Furthermore, if I am truly interested in a subject and the local
library does not have a reference, I find that I am willing to spend
the time to find a library that does.

I often drive in to Cambridge to look up stuff in McKay.

I was only trying to make the observation that *in general* people
seem to expect everything to be on the Web and that if it is not, that
they can't be bothered to take the time to track stuff down at a

Note that I also offerred to *send* a hard copy if only the poster
would send private email with his/her snail mail address.  So far, I
have heard nothing further.  This tells me that the person involved
really isn't that interested.

Bob Silverman
"You can lead a horse's ass to knowledge, but you can't make him think"

Sent via
Before you buy.


From: [EMAIL PROTECTED] (Herman Rubin)
Subject: Re: radioactive random number generator
Date: 5 Oct 1999 10:53:00 -0500

In article <7tageg$g66$[EMAIL PROTECTED]>,
Michael Covington <[EMAIL PROTECTED]> wrote:
>I would think that for a true random distribution, you'd want to time three
>decay events, then output a 0 or a 1 depending on which is shorter, the
>interval between the first two or the latter two.

>That ought to always be distributed 50-50 regardless of how active the
>radioactive source is.

How accurately do you get the time?  Analog computation is nowhere
near as precise as digital computation.  Also, there can be small
variations in the timer, and other minor problems.  It is easy to
come up with reasons why the intervals are not independent.

This address is for information only.  I do not claim that these views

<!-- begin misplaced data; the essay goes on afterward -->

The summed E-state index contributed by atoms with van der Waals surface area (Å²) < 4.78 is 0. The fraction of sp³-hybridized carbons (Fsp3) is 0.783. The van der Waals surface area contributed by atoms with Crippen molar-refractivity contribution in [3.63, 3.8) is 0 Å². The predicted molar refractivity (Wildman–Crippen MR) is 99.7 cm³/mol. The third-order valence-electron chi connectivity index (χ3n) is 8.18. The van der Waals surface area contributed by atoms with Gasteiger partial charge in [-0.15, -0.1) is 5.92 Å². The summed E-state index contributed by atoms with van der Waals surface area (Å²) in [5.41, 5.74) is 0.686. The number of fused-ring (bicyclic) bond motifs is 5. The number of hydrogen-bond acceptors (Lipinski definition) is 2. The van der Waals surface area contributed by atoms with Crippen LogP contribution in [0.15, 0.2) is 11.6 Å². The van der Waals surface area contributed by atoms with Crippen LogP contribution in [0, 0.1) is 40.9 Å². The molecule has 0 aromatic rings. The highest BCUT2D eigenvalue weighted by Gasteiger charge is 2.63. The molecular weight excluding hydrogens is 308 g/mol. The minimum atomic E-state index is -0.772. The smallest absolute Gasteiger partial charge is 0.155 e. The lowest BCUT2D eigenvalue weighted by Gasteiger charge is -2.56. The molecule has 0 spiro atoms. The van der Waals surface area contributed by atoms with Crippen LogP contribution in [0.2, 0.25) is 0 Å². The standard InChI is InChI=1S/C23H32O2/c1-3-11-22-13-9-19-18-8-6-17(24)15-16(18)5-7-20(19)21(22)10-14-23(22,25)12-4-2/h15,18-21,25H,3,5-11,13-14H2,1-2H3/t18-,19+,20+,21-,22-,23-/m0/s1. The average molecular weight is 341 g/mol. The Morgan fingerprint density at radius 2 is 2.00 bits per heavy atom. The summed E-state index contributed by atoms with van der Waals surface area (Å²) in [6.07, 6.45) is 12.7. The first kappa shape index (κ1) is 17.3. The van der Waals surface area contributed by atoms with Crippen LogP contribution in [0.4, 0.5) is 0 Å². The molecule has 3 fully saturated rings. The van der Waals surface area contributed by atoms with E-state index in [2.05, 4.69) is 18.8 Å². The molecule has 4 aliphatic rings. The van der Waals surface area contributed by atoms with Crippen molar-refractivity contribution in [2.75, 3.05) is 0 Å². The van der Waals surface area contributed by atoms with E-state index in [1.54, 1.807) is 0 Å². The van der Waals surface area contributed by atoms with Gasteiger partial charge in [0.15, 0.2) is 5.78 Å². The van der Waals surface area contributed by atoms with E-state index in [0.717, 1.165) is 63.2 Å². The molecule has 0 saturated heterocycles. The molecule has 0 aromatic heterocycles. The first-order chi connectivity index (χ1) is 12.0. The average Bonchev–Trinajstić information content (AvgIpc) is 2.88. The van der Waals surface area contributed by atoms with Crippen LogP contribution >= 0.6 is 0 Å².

are those of the Statistics Department or of Purdue University.
Herman Rubin, Dept. of Statistics, Purdue Univ., West Lafayette IN47907-1399
[EMAIL PROTECTED]         Phone: (765)494-6054   FAX: (765)494-0558


From: [EMAIL PROTECTED] (Herman Rubin)
Subject: Re: radioactive random number generator
Date: 5 Oct 1999 11:03:35 -0500

In article <[EMAIL PROTECTED]>, Tim Tyler  <[EMAIL PROTECTED]> wrote:
>In sci.crypt -Bodnar,B.L. <[EMAIL PROTECTED]> wrote:

>: Actually, there are some VERY good reasons for building a TRUE random number
>: generator based on radioactive decay (or some other naturally occurring
>: phenomenon).  The two which immediately come to mind are autocorrelation
>: elimination and the unsettling observation by Marsaglia that pseudorandom
>: numbers "fall mainly in the planes" (Marsaglia, G., "Random Numbers Fall
>: Mainly in the Planes", Natl. Acad. Sci. Proc., 61:, 1968, pages 25-28).

>Marsaglia's comments were directed primarily towards LCGs - which are
>known to display this type of regularity.

>: I have to worry about these effects ALL THE TIME while conducting Monte-Carlo
>: analysis of packet switching systems.

>Then you need a better random number generator.  Monte-Carlo simulations
>rarely require a cryptographically secure RNG, but sometimes require
>something a bit more sophisticated than an LCG.

It might or might not be the case.  There are simulations for which
quasi-random numbers, which do not even pretend to be random will do
much better.  The dependences in poor generators may not be important.

However, a slightly biased generator can still be extremely good for
cryptographic purposes, but quite poor for simulations, which often
have more than 10^10 trials.

>I you have a hardware RNG on hand, then by all means use it - but if you
>are finding correlations in your random number source, there may be a
>simpler way to fix them.

It is not correlations which are the problem, but more complicated